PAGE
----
ABERDEEN, Miss. (AP) — A federal jury in Aberdeen has decided that race played a part in the majority-black Greenwood Leflore Hospital board firing its white former attorney.
In its Thursday verdict, the jury awarded $82,000 to George Dulin.
The jury of six whites and two blacks found that the board wouldn't have made the same decision if it had not considered his race, The Greenwood Commonwealth reported (http://bit.ly/HIw7y4).
Dulin, 86, alleged the hospital board fired him in 2006 after more than 20 years as its attorney because of his race. It later hired a black attorney, W.M. Sanders, to replace him.
The hospital board said that the decision was related to Dulin's job performance, including allegedly nodding off during meetings and providing bad legal advice.
Three black politicians — Leflore County Supervisor Robert Moore, state Rep. Willie Perkins and state senator and Greenwood City Councilman David Jordan — had advocated for Dulin to be removed and replaced with a black attorney during a Greenwood Voters League meeting a year before Dulin was fired.
The hospital is jointly owned by the city and county, and the City Council and Board of Supervisors appoint the hospital board.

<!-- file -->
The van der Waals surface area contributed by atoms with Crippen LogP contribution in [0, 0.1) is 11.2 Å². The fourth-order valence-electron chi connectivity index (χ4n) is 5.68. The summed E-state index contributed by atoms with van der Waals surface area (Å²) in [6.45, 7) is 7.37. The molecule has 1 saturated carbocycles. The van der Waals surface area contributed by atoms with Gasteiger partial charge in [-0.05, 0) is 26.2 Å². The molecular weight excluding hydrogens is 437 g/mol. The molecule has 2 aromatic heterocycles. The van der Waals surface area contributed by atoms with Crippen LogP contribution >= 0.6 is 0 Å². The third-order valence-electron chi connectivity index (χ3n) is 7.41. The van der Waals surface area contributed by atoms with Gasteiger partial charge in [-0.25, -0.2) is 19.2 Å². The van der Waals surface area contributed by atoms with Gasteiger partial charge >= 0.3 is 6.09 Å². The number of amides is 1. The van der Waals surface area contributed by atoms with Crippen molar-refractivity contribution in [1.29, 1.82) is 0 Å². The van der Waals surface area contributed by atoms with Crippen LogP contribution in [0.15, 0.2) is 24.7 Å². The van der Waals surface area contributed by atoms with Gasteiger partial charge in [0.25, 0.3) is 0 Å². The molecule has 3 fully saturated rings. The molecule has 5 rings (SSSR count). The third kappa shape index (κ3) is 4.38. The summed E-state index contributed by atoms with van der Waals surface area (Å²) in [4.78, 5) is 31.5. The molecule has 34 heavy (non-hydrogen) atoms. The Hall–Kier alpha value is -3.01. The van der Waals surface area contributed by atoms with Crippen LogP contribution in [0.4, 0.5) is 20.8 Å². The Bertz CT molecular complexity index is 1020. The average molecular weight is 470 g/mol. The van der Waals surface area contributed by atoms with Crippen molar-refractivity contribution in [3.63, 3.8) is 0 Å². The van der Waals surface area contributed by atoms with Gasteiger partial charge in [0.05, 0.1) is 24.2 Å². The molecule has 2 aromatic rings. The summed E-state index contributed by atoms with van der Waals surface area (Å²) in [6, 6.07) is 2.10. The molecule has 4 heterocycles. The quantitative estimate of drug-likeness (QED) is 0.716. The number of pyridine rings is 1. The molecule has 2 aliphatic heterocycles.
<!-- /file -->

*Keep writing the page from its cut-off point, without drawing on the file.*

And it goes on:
Rachel Pierce of Tupelo, one of Dulin's attorneys, said the jury also said Dulin should be paid attorneys fees and court costs. She said juries don't have the authority to order those costs to be paid but said she would file a motion asking the judge to do so.
"It says great things about race relations in Mississippi that a mixed-race jury could give this verdict in a reverse discrimination case," Pierce said.
The court costs and attorneys fees could be steep because the case involves two trials and an appeal.
Judge Sharion Aycock dismissed his lawsuit halfway through a first trial in 2010, but Dulin appealed to the 5th U.S. Circuit Court of Appeals in New Orleans. The appeals court reversed Aycock's decision last year and ordered another trial.
Information from: The Greenwood Commonwealth, http://www.gwcommonwealth.comTags: